Free Fiction Thursday – Strike Two

Good morning, everyone! Happy Thursday!

When I was a kid, I had a love/hate relationship with September. I was a bit of a television junkie, and September meant the start of the new season for my favorite television shows. That was a cause for celebration. The hate part? Well, September was also back-to-school time, and that I didn’t like so much.

September also means the start of the NFL pro-football season, a reason for hubby to celebrate, and the winding down of the season — playoffs and the World Series — for baseball fans. This week’s story features a hardcore baseball fan who also happens to be a pickpocket in Las Vegas. Only in Las Vegas, a thief has to be careful who he steals from, because strikes mean a whole different thing when you’re playing on the other side of the law.

I hope you enjoy “Strike Two.”

 

STRIKE TWO

Annie Reed

Copyright © 2011 Annie Reed

Published by Thunder Valley Press

Cover and layout Copyright © 2012 Thunder Valley Press

Lenny Masterson knew better than to ply his trade with kids in groups, but sometimes life threw a curve ball so sweet it would have been criminal not to take a swing.

These kids, three girls barely legal enough for the round of drinks lined up on the casino bar in front of them, never spared Lenny a second glance as he brushed by behind them.  Women usually didn’t.  Most men would mind being treated like that.  They’d run out and spend a fortune on hair plugs and a personal trainer, but blending in was part of what made Lightfinger Lenny so good at what he did.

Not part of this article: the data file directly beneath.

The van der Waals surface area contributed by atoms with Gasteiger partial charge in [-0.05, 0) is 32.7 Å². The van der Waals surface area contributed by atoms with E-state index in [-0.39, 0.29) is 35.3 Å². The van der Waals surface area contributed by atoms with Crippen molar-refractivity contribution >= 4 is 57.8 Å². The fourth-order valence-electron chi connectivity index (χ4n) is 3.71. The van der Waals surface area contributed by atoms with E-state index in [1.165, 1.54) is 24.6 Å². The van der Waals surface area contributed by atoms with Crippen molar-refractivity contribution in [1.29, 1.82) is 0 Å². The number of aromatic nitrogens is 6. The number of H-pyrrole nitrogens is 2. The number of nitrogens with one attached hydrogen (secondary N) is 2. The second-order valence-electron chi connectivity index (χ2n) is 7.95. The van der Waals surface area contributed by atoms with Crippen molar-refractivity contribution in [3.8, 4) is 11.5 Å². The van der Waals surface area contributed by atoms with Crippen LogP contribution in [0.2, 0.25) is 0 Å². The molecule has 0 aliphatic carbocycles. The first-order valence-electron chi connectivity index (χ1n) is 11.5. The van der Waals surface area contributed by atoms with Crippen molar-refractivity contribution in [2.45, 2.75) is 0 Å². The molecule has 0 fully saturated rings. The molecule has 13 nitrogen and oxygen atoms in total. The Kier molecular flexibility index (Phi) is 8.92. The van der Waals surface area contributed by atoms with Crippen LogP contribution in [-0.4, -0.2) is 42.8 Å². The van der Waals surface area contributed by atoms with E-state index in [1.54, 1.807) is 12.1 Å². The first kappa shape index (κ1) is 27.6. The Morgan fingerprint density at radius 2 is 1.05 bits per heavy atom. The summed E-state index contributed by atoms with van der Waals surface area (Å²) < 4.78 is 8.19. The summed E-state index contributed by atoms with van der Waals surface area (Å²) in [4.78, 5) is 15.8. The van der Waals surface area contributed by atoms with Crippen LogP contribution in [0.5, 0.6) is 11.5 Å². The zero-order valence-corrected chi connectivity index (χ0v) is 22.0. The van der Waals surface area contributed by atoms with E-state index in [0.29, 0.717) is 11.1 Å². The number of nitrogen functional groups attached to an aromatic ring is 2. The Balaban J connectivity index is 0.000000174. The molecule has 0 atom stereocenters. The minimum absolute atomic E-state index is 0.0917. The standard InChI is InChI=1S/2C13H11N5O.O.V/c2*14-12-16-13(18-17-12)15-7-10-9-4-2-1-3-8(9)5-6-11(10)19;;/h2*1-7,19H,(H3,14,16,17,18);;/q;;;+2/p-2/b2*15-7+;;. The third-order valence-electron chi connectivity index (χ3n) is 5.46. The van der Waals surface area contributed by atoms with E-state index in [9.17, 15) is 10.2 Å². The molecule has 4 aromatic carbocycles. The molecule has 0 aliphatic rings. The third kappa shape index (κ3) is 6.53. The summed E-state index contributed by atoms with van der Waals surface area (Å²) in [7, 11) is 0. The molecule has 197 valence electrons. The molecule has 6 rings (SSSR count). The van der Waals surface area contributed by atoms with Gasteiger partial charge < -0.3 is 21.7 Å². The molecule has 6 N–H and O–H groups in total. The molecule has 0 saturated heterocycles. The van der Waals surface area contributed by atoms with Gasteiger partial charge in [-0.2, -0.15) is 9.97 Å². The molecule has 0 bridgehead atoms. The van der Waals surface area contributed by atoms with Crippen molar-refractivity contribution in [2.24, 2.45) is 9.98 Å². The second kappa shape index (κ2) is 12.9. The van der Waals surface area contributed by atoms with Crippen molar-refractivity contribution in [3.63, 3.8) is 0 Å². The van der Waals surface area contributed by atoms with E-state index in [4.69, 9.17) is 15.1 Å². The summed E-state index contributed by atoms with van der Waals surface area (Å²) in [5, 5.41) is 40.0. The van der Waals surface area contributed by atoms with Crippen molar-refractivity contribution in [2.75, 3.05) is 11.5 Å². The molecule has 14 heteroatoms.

The other part?  Practice.

Lenny’d lived in Las Vegas for a couple of years now.  The place was thick with tourists and southern California transplants who walked around The Strip all googly-eyed, trying to take in the sights and sounds all at once.  Most of them never gave a second thought to the scrawny guy who bumped into them by accident, especially not if Lenny gave them the glassy-eyed stare of a lifelong alcoholic on a serious bender.  When he was working, Lenny drank only enough to put the smell of alcohol on his breath.  He could fake the look of a true souse when he needed it.  He’d spent years of his life drowning his sorrows in a bottle.  All that practice had to come in handy sometime, right?

Thanks to the school of hard knocks, Lenny had two rules he never broke.

One: No working kids in packs.

(read the rest of the story here)

 

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